Making a best-selling gadget with broad, international appeal isn't easy at all - as this list of calamitous tech devices proves. Even the biggest names in the technology business occasionally have trouble launching and drumming up interest in some of their products.
Whether it's woeful hardware design, poor timing or just a lot of bad luck, these gadgets sank without trace. We leave them here as a warning for the future - from global corporations to small Kickstarter teams, you'd be wise to try and learn from these mistakes.
1. BlackBerry PlayBook
Many manufacturers have tried to take on the iPad and failed, but few tablets have flopped as completely as the BlackBerry PlayBook did. It was BlackBerry's attempt to stay relevant in a changing mobile landscape but in the end nobody was in the market for a powerful slate that ran BlackBerry's own mobile operating system.
Despite some impressive specs on paper, in reality the clunky interface and poor battery life put people off. And then there was the apps problem, something that has also limited BlackBerry's success in the post-iPhone smartphone market - you really need a good app selection to make a compelling case for a device.
2. Google Nexus Q
Google's had its fair share of hits but it's also had plenty of misses down the years too. Consider the Nexus Q, an ill-fated attempt to extend the Nexus branding beyond smartphones and tablets: the little orb offered media streaming direct from the cloud as well as some social networking extras on top.
The idea wasn't terrible but Google never really put its full weight behind the device. It was too expensive, it didn't support non-Google apps, and after postponing the official launch date the device was discontinued less than a year after being unveiled. In the end the Chromecast was a much better proposition.
3. Eyetop Wearable DVD Player
A pair of high-tech specs that play DVDs right before your eyes, anyone? Anyone at all? This rather strange-looking gadget arrived on the market in 2004 and was something of a precursor to Google Glass (and you probably know how well that particular device turned out). Unsurprisingly, it never found a lot of buyers.
In theory you could keep your eyes on what was ahead of you while also watching the action out of the corner of your eye, but viewing movies is an all-or-nothing experience: you either want to watch a film or concentrate on your surroundings, not both together. At least you got a perfectly good DVD player with your purchase...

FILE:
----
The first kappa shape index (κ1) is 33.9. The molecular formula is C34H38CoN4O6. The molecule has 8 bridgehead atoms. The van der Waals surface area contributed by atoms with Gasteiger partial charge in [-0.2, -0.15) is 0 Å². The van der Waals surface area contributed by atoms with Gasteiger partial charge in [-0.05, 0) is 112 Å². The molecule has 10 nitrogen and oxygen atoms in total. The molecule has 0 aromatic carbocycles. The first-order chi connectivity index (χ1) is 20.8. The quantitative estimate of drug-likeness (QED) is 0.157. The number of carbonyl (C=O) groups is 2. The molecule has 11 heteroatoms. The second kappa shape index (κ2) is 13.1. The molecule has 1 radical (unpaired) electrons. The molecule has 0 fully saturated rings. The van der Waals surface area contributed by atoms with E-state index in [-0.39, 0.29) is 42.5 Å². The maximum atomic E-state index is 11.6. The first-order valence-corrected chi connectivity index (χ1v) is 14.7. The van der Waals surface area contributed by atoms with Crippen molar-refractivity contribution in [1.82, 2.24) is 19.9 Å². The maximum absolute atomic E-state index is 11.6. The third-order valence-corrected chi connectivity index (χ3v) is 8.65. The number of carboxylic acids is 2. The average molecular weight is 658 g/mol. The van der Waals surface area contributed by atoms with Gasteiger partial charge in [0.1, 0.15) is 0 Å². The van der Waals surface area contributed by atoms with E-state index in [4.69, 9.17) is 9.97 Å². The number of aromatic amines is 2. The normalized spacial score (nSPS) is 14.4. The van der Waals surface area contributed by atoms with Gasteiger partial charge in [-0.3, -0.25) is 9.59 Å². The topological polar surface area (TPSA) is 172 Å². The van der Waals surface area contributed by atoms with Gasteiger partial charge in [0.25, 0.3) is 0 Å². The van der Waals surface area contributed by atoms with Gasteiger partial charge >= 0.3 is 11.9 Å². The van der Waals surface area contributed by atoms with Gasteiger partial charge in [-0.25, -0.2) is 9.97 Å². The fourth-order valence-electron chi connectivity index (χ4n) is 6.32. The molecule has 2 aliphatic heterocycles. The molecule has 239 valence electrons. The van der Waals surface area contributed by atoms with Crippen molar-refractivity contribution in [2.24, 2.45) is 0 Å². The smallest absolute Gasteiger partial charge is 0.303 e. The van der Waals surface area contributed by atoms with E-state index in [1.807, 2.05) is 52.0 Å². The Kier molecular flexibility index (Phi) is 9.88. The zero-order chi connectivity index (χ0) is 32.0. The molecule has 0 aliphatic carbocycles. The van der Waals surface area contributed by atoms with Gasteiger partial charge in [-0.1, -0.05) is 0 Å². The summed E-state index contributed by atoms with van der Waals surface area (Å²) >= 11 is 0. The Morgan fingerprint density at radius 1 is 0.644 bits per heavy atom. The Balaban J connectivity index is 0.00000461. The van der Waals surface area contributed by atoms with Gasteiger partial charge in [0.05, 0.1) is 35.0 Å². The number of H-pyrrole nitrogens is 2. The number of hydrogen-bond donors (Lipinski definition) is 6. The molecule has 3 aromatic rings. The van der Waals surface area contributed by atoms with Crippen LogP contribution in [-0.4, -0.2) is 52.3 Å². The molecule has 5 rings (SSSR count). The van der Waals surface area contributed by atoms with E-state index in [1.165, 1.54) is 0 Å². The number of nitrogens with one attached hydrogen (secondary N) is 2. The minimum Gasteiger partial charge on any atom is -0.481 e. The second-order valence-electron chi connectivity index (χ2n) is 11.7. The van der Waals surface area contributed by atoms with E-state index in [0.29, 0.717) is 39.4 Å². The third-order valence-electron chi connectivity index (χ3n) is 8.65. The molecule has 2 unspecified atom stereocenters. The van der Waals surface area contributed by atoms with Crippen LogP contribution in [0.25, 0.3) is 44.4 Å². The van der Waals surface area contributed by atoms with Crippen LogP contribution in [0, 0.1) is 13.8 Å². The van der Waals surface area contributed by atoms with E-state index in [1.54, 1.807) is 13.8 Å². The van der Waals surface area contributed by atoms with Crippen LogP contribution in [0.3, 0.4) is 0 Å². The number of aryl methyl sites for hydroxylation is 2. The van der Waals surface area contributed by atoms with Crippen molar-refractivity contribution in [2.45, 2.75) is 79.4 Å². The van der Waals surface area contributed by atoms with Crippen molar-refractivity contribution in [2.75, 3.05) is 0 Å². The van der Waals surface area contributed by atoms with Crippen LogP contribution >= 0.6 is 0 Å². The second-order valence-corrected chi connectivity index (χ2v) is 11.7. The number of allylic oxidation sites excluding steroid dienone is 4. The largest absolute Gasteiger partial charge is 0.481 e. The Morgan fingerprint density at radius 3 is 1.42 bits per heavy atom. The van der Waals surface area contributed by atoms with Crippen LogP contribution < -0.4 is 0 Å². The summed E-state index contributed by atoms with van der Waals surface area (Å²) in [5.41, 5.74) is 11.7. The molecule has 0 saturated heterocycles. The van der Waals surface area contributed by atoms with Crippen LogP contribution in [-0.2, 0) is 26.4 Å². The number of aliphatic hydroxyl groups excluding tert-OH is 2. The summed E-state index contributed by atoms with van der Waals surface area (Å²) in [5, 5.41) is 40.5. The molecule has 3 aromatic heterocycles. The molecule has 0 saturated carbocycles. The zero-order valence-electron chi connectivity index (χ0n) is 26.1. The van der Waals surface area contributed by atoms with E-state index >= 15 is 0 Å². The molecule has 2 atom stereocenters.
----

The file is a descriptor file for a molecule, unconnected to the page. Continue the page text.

4. Microsoft Zune
With the iPod proving a runaway success at the turn of the new millennium, it made sense for Microsoft to want to try and cut its own slice of the music player pie. Unfortunately, its own attempt at a portable player for the masses never really took off - even though it lasted a full six years before being discontinued.
To be fair to Microsoft the devices themselves were actually pretty good. The problem was it was late to the portable music party and looked a little old-fashioned next to the iPod Touch. With limited compatibility with non-Windows devices and the same old app problem that Windows Phone has had, the Zune died in June 2012.
5. iPod Hi-Fi
Not even Apple is immune to an underwhelming product launch or two (remember the Ping network?) - and there won't be many of you who bought the iPod Hi-Fi from the mid-2000s. It lasted less than two years on the market despite being unveiled by Steve Jobs himself on stage at an Apple event in February 2006.
Unfortunately for Apple, there were better products already out there from third-party accessory makers. The company's own attempt was overpriced, lacked a radio, didn't work with all iPods out of the box and left the music player in a vulnerable position atop the speaker. Oh, and iPods were already on the way out anyway.
6. Nokia N-Gage
The N-Gage from Nokia launched in October 2003 to try and revolutionise the handheld gaming market. Alas, it never got close to doing that: it was limited, buggy and not all that easy to hold, and Nokia eventually abandoned the physical device in November 2005, though the name lived on for a few more years.
It turned out that no one was really looking for gaming devices that could also make calls - what the people really wanted were smartphones that could also play games. Add to that the fact you had to remove the back cover and the battery to switch between games and it's easy to see why the N-Gage wasn't a success.
Another ill-fated device in the style of the N-Gage, the Gizmondo was a handheld gaming device launched in March 2005 that promised to play music and movies as well as games. It also had Bluetooth, 128-bit graphics, GPS capabilities and even a camera, so in theory it doesn't sound like such a bad idea after all.
And yet - the device sold less than 25,000 units before it was put out of its misery in February 2006. The battery life wasn't great but it was a poor selection of games and the rather bizarre antics of the team behind the device that meant it never took off as a serious successor to the mighty Gameboy.
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